Motorcycle shop equipment

How to build an air tool rack


I only had a couple of hours in the shop which I wanted to put to good use. Sometimes I don’t have the time or energy to get deep into a bike project when time is limited.

Tool storage is always on my mind (that is: “how can is store these tools better so I can fit more tools in?”).

While I prefer tools in cupboards and drawers (see my shop tour video which talks about the the dust problem I have from the summer north winds), sometimes I find a small space that just needs to be filled.

The gap under my wall cabinet has never been well utilised, but a quick check showed all but one of my air tools would fit if hung vertically. Since they all use a common quick-disconnect fitting, a rack that holds the fitting is the logical way to hang them.

Watch the process to simply form some slots in a piece of aluminium stock and bend it to form a mounting surface to the wall under the cabinet.

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Air compressor
Motorcycle shop equipment

Air compressor overview for motorcycle shops

Think you might need a compressor? Yes, you probably do! Here is an overview of compressor features that are relevant to your motorcycle project.

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Motorcycle shop equipment

Building a 12V & 24V bench-top power supply

While I was working at a coal mine a few years back, we’d often have trouble diagnosing faulty sensors and solenoids on earthmoving machines.  One day our electrical engineer was testing a solenoid off the jump-start terminals of a dump truck and said “it would be good if we had a power supply to test these”.

Well, that sounded like a challenge!! Off to the internet to see what we could find.

As it happens,  we didn’t have much luck, unless we wanted to pay for a lab-grade power supply in the vicinity of $800.  All we wanted was 24V DC at 12A (which is a far bit of current) for some of our low resistance solenoids.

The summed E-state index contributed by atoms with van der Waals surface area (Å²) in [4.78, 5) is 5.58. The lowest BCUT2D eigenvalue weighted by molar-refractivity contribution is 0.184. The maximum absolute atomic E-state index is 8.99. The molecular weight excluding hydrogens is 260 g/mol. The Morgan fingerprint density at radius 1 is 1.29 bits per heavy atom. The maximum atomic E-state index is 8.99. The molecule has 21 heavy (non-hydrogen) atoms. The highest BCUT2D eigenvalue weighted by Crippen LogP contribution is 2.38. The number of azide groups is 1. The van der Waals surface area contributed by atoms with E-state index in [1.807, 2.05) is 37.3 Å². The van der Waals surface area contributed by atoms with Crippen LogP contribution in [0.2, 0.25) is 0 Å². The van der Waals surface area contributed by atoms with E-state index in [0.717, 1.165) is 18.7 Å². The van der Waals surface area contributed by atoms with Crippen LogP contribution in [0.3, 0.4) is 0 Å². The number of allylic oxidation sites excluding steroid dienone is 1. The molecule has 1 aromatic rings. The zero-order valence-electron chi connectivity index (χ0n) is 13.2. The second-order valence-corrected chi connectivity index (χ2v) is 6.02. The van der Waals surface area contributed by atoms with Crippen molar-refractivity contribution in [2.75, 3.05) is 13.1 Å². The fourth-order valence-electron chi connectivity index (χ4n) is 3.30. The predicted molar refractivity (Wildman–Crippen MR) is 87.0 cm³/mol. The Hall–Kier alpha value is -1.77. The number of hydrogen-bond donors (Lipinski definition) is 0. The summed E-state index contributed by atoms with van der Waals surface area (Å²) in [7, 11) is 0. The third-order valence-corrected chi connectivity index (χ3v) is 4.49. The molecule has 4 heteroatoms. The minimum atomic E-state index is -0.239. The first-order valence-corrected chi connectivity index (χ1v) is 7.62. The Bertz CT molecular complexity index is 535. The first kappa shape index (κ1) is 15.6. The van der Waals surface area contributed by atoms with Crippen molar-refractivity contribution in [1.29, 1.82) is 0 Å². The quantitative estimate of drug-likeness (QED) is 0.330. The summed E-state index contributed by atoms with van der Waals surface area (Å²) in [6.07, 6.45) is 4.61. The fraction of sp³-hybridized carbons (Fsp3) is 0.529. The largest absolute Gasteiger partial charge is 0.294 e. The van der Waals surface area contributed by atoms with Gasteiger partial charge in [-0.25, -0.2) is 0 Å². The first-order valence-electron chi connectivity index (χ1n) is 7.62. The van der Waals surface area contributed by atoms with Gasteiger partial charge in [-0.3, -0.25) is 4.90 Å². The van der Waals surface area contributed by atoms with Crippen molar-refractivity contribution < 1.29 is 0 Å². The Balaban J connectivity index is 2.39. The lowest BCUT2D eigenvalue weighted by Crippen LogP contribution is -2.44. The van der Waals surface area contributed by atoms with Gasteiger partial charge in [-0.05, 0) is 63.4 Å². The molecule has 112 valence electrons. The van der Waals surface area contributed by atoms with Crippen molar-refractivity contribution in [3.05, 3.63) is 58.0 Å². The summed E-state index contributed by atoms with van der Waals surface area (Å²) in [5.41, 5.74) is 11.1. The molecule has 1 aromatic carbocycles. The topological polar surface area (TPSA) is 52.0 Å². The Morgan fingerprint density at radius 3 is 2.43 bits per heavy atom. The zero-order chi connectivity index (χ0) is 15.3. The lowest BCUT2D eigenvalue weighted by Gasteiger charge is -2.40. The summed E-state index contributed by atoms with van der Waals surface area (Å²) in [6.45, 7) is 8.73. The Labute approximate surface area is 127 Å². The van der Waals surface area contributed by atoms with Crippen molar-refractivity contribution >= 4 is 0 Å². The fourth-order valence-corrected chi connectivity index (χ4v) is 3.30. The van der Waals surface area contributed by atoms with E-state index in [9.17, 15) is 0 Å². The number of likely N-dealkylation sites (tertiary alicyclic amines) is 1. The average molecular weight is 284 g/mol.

When we stumbled across low-cost regulated power supplies on eBay, we figured we were onto something.  Our Electrical Engineer, Pete, figured we could make one of these guys do the job.  And since they were so cheap ($40 landed in Australia from China) we’d make a bench top unit that could deliver both 12V and 24V.

So I got Pete on the job to design the circuit. Here is the circuit diagram we finally settled on after a couple of attempts.  The idea was to have two supplies in the one case, where only one could ever be live on the output terminals of the case.  So with some relays switching one unit in and the other out, we were able to isolate the two supplies and prevent both power supplies from ever being connected at the same time.

So off to the supplier I trundled.  I have attached a Bill of Materials here for the unit we built.  But before I started wiring I figured I better check whether all the parts would fit in the case before I started drilling holes in it.  I used Google Sketchup (now owned by Trimble, but still free) to roughly model the case and major components.  This took me a couple of hours, and I’m only moderately proficient with Sketchup.  Here is a link to the model itself, and an image of the model:

But onto the fun stuff.

Left to Right: 9V battery holder (to power the ammeter), ammeter display, shunt resistor, voltmeter.

Left to Right: Fuse holders (one for each power supply), and 20A and 30A fuses to suit (20A for 24V and 30A for 12V)

Left to Right: 12V and 24V LEDs to confirm power supply function, DPST switches, 12V and 24V micro relays

Left to Right: Output terminals, and the 240V input socket with a built-in 10A fuse.

Bags of M4 screws and washers to suit the threaded holes in the power supply. Also a bag of cable clips which I didn’t end up using.

The bottom plate of the case showing the two power supplies located in the final position.

That same base plate flipped over – having drilled the base plate and using the M4 screws to secure the power supplies to the plate.  You can’t see but I used a washer between the power supply and base plate to insulate them from each other.

This is the front face plate marked out with the component cut-outs.

And the back face plate marked out, cut and filed to suit the parts.  I also used my Dymo label-printer to label the input sockets and the fuse ratings.

Now, to the completed project.

From the front and from the left side, the 24V on/off switch, the voltmeter display, centre is the output terminals, then the ammeter (and its battery switch) and then the 12V on/off switch

Back side, from left to right, the 12V “side” input plug for mains power, the 30A fuse holder, the 20A fuse holder, and finally the 24V “side” input plug.

Spagetti central inside, but as neat as I could make it.  If I did it again, I could optimise some of the cable runs and make it a little tidier, but I’m happy with this prototype build.

And it actually works!! With the 24V side powered up and my multimeter across the output terminals, the voltmeters on both the supply and multimeter are reading close enough for me!  Ammeter obviously zero as there is no load across the terminals.

Hope someone else can use these plans, let me know in the comments if you have any questions.

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